The purpose of a program evaluation will inform (and be informed by):
- the audience needs
- reporting requirements
- intended users and uses.
It will also be shaped by program characteristics including:
- significance to government, size of investment, risks, sensitivities and needs for decision
- the stage and maturity of program implementation
- the readiness of the program for evaluation including the extent and quality of administrative data.
Evaluations may be required by legislation or policy. Each agency within the NSW Government will have a rolling 12-month evaluation schedule, which must be prepared and submitted to ERC for approval. Schedules should include:
- a list of programs planned for evaluation and review, and their expected completion date
- who will evaluate or review listed programs
- the governance processes for the schedule, including internal monitoring and reporting
- when the schedule will be reviewed and updated.
Type of evaluation needed – process, outcome and/or economic
The most common types of program evaluation within government are:
- process evaluation
- outcome evaluation
- economic evaluation.
Process evaluation is mainly, but not solely, used for formative purposes. Both outcome evaluation and economic evaluation are used mainly for summative purposes.
Other evaluation tools (such as needs assessment, program logic, and evaluability assessment) may be used in preparing a program evaluation brief or to inform program planning.
Types of evaluation
|Process evaluation||Investigates how the program is delivered, including efficiency, quality and customer satisfaction. May consider alternative delivery procedures. It can help to differentiate ineffective programs from failures of implementation. As an ongoing evaluative strategy, it can be used to continually improve programs by informing adjustments to delivery.|
|Outcome evaluation (or impact evaluation)||Determines whether the program caused demonstrable effects on specifically defined target outcomes. Identifies for whom, in what ways and in what circumstances the outcomes were achieved. Identifies unintended impacts (positive and negative). Examines the ways the program contributed to the outcomes, and the influence of other factors.|
|Economic evaluation||Addresses questions of efficiency by standardising outcomes in terms of their dollar value to answer questions of value for money, cost-effectiveness and cost-benefit. These types of analyses can also be used in formative stages to compare different options.|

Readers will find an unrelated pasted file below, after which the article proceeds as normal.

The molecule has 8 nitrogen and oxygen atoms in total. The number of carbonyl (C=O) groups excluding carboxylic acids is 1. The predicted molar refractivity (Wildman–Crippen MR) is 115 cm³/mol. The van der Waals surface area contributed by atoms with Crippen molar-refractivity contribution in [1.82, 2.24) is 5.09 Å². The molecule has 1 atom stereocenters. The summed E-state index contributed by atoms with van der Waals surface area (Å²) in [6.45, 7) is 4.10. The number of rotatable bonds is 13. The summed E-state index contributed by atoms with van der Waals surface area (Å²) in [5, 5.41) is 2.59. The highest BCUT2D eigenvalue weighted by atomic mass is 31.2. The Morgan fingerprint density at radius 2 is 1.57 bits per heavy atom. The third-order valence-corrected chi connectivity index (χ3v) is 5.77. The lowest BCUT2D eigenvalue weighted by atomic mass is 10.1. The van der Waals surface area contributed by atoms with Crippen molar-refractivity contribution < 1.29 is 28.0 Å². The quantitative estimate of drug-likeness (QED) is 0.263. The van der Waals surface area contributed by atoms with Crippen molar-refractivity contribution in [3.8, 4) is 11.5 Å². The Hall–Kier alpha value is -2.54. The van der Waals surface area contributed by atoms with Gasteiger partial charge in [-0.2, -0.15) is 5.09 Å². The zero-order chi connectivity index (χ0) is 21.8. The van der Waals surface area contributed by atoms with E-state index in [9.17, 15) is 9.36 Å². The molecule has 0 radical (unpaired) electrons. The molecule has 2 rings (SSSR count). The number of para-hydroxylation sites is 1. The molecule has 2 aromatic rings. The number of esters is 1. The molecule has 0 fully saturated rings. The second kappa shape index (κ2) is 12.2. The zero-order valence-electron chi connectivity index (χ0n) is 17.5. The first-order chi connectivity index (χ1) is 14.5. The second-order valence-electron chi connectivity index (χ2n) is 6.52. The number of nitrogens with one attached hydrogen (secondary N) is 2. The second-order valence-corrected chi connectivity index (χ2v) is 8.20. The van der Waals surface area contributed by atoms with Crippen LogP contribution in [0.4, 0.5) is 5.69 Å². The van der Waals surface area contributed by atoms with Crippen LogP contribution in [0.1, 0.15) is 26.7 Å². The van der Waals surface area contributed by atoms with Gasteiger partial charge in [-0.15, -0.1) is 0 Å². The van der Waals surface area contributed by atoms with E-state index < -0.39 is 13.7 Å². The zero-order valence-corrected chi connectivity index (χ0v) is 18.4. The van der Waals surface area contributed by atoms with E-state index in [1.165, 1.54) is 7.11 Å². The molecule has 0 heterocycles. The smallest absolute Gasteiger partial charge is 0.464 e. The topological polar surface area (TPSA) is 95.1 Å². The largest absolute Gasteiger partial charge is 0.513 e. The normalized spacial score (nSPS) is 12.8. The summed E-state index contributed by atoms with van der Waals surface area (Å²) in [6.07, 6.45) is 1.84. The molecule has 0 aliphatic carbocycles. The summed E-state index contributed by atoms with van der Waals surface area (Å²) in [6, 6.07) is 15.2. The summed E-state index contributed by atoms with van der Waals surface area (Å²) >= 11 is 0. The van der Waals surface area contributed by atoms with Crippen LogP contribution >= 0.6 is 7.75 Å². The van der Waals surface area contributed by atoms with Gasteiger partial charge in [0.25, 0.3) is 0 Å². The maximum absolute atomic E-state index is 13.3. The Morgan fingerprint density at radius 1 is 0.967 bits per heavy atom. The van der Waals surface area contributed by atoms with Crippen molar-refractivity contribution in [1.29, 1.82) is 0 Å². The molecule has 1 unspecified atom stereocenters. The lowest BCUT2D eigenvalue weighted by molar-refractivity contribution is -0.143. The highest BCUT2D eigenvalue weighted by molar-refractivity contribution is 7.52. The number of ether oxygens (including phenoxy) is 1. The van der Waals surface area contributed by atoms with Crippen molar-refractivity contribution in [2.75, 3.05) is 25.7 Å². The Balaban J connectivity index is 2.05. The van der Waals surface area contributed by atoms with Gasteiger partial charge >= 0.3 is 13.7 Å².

|Needs assessment||As part of program planning, assesses the level of need in the community, and what might work to meet the need. For an existing program, assesses who needs the program, and how great the need is.|
|Program logic||Used for program planning and for framing a program evaluation to ensure there is a clear picture of how and why the program will produce the expected outcomes.|
|Evaluability assessment||Used in developing a program evaluation brief to determine whether a program evaluation is feasible and how stakeholders can help shape its usefulness. This is useful if implementation has commenced without an evaluation plan.|
Scope and focus of the evaluation
All program evaluations should:
- be as rigorous as possible
- aim to produce valid and reliable findings
- reach sound conclusions.
The evaluation brief needs to consider an evaluation design that addresses:
- ethical safeguards.
Whenever feasible and appropriate, program evaluation should aim to measure program outcomes. Planning for rigorous outcome evaluations should begin as early as possible to allow for a strong evaluation design. A strong evaluation design can have comparison groups for quasi-experimental or experimental evaluation approaches. The evaluation design will detail how the required program data will be collected.